Directed by Gary Ross. USA. 2003.
As the film opens, the lives of owner Charles Howard (Jeff Bridges), trainer Tom Smith (Chris Cooper) and jockey Red Pollard (Tobey Maguire) are introduced. Howard is a bicycle shop owner in California who becomes the owner of the largest Buick dealership in the West. A family tragedy and a subsequent divorce, however, leave him without the will to go on. Tom Smith is a laconic ex-cowboy and trainer who has a unique way with horses. The third piece to the puzzle is part-time jockey and prize fighter John "Red". As an adolescent, Pollard (Tobey Maguire) is cut off from his family in Canada and forced to make his way as a journeyman jockey and boxer. The director explains, ôRed lost his family, Howard lost a son and Smith lost his way of life. How do you transcend that kind of pain, overcome the grief?" By the second hour, they have come together to play out their joint destiny.
Pollard conceals his blindness in one eye to ride a small colt named Seabiscuit, bought in Mexico by Howard with Smith's guidance. The horse is a grandson of the great Man 'O War but is considered lazy and difficult to manage. Under Smith's training and Pollard's assistance, the horse begins to realize his potential. Seabiscuit goes on to run in the Santa Anita Derby three times as well as competing in a match race with the Triple Crown winner War Admiral, owned by a wealthy eastern aristocrat. This is the race that captured people's imagination and allowed them to root for the democratic choice, the underdog like themselves. The camerawork makes us feel as if we are part of the action, riding along with the jockeys, listening to the thundering hooves.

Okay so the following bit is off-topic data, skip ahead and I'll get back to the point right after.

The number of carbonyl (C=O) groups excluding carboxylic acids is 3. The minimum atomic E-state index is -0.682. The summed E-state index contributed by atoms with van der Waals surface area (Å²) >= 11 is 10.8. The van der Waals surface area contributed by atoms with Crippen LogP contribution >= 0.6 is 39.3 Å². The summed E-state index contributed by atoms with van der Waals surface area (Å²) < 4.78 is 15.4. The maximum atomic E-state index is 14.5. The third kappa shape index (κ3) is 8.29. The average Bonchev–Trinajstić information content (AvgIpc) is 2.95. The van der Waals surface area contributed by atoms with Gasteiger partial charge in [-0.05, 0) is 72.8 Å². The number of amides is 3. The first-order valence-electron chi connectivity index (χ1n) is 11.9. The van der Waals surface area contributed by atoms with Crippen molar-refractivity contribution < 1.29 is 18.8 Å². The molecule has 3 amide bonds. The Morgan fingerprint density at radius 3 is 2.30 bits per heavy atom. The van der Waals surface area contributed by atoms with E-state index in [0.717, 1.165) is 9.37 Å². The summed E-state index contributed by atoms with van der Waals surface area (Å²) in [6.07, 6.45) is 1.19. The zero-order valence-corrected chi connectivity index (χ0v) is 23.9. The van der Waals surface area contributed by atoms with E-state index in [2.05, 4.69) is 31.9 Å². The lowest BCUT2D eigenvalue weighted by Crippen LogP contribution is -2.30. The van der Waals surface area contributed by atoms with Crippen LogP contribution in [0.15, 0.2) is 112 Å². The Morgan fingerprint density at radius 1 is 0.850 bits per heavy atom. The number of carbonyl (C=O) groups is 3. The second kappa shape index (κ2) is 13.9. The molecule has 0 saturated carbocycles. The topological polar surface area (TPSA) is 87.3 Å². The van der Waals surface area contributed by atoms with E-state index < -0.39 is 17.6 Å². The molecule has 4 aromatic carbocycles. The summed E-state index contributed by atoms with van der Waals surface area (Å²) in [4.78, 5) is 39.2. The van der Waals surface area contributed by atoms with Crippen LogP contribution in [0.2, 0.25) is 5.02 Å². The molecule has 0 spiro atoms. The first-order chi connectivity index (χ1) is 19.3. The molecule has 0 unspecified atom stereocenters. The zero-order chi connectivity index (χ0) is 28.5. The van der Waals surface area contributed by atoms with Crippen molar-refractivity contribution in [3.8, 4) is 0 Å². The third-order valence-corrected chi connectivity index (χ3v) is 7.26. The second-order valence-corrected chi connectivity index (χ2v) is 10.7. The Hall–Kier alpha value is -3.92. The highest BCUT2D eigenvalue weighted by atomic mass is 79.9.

is genuinely crowd-pleasing entertainment and I truly enjoyed it, it falls
short of the greatness some critics claim for it. The characters lack dimension
and the film takes too many liberties with the facts, for example, Smith
had been working with racehorses for many years and Pollard had won 53
races on 300 mounts before Seabiscuit. Also, the film's feel-good messages
such as "relief made men feel like men again" sound hollow after numerous
repetition. Perhaps the wasteland of contemporary Hollywood cinema has
made us grasp onto anything that is a cut above the average, but I feel
that it has been over-praised. Yet Seabiscuit does give us something
to cheer about and, with outstanding performances from the three leads
and an off-the-wall comic performance by William H. Macy as radio announcer
Tick-Tock McGlaughlin, it crosses the finish line far ahead of the summer
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